Tag Archives: casestudy

Case study: Softeco Sismat (TELL ME Project)

The large companies that use Dojo are widely known. This series features lesser known users of Dojo, and their stories. This time, we interview Stefano Bianchi from Softeco Sismat, an ICT Italian company that participates in the TELL ME project, an European Commission-funded research initiative to improve training in small and medium-sized manufacturing environments. This case study illustrates a Dojo-based user interface for a Technology Enhanced Learning system

TELL ME Front End Web App interface – portal-like layout based on ContentPanels

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Case study: Peopleware

The large companies that use Dojo are widely known. This series features lesser known users of Dojo, and their stories. This time, we interview Adriaan Peeters from PeopleWare, a Belgian company that creates enterprise web applications. Adriaan is the project leader of the MealWare project.

Q: How did you first learn about Dojo?

A: This choice was made after weighing Dojo against its competitors and finding that it offered a good mix between maturity, feature set and community. Dojo is a comprehensive toolkit that includes UI components as well as an entire framework for architecting and building applications. We’re also convinced that Dojo offers a stable platform to develop rich enterprise applications that gives users the feeling they’re using a desktop application. That’s why we decided to introduce Dojo as the company standard.

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Case Study: BeakPi

The large companies that use Dojo are widely known. This series features lesser known users of Dojo, and their stories. This time, we interview Iain Hamilton from Esri, creator of BeakPi, a home automation system using Dojo and Raspberry Pi.

BeakPi Desktop

BeakPi iPhone BeakPi iPhone Screenshot

Q: How did you first learn about Dojo?

A: I first ran into Dojo when I began working for Esri seven months ago. Until then during my years of freelancing I’d only ever dabbled with frameworks when a job called for some bug resolving. I had developed applications using other language frameworks, but when it came to JavaScript, for some unexplainable reason I always enjoyed the challenge of reinventing the wheel and using small libraries I’d devised for handling tasks.

Q: Why did you choose Dojo?

With enjoying the daily exposure to Dojo at work, the reasoning became obvious and the madness of my previous years became clear. Seeing how rapidly it allowed for you to accomplish tasks and not require thoroughly testing in every browser on every 17th line was impressive.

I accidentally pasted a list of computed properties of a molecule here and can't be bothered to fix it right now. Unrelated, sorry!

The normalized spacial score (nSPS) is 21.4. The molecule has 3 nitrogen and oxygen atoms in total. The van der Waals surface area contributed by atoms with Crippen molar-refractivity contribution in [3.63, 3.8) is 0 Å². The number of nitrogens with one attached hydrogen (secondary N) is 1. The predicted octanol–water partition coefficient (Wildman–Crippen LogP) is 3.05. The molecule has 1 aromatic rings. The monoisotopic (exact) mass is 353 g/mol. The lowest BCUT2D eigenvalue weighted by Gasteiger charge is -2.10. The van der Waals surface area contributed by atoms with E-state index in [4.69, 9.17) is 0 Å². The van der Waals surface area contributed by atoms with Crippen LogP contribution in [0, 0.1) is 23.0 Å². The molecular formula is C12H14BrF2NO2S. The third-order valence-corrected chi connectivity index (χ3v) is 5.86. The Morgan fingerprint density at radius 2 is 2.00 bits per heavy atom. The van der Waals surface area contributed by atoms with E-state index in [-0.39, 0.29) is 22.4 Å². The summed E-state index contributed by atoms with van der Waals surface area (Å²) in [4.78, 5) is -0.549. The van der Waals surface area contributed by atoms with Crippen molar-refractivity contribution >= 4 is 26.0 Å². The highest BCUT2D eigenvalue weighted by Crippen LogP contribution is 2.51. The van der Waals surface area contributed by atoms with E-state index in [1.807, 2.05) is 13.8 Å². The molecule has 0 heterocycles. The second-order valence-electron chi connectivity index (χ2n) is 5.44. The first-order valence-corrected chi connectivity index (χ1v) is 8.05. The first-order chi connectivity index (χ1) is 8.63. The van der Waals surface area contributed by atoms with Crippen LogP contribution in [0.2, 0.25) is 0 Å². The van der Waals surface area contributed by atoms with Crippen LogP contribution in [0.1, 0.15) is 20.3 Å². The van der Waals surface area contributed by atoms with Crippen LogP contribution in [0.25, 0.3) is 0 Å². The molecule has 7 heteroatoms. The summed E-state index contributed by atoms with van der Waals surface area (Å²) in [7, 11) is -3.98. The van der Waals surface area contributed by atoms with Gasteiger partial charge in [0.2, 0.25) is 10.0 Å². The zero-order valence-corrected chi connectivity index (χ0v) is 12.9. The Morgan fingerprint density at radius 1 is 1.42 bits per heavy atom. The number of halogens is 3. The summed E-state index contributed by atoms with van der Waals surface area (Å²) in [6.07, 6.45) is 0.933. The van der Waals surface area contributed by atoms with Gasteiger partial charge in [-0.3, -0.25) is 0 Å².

Both the code and styling uniformity the Dojo Dijit widgets offer makes even the smallest of interactions look polished and professional, my favorite styling being the Claro theme. The XHR handler and deferreds remove a lot of ache that would have cropped up if attempting to handle my project without Dojo. I knew developing my project with Dojo would guarantee a smoother experience and a final product less prone to problems requiring fixing.

Basically I chose Dojo as all the more tedious issues that I had experience of handling could be dealt with in a less barbaric form, allowing me to smartly put together a neat application.

Q: How does your application use Dojo?

A: As seen in the video, the application user front-end is built using mostly Dojo 1.9 in AMD format. There are a few wee PHP scripts for system communication with the Raspberry Pi as well as the Mopidy JS websocket script, but apart from that it’s purely Dojo. It makes good use of various Dojo Dijit widgets for the interfaces as well as the XHR tools for communication.

Anyone connected to the local network can load the Raspberry Pi IP in their browser and through the Dojo interface begin controlling the Pi audio output. The interface seamlessly works on all devices, from laptop to smartphone. Via the offered interactions of the browser application, the Mopidy service backend, the Spotify Rest API and MPC application users can search, queue, skip and view tracks.

Q: Overall what is your experience with Dojo?

A: I’d say that considering I use it at work everyday and also in my hobby programming its pretty clear that I love it! It did take me a short time to get to grips with some of the practices used within Dojo in reflection of coming from the blank canvas approach with my JS programming, however it really was worth it. I look forward to moving my project to the next stage with Dojo.

Q: What’s your favorite thing about Dojo?

A: Being able to get your ideas on page fast and with no cross browser stress. For example I wanted to add a seekbar and volume bar to the interface, I pull in dijit/form/HorizontalScrollbar and periodically update its position by polling and filtering the media player system response. Some slight modifications to the style and done. It’s rapid, stress free and looks pretty damn sweet instantly.

Q: What are your future plans with Dojo?

A: Apart from working on some more of the audio player features, the next part of my home automation project is controlling household devices. I’ve just recently got communication between the Dojo application, a PHP TCP socket streamer and a RF controller plugged into the Raspberry Pi working. This currently allows for turning a lamp on and off via XML packets. My plan is to setup a back-end database and add some timer controls with Dojo, allowing for a bedside fan to be toggled on and off in the middle of the night.


Thanks Iain for telling us about your experience with Dojo. If you are interested in getting involved, fork the BeakPi GitHub project. If you would like to share your experience, please contact us.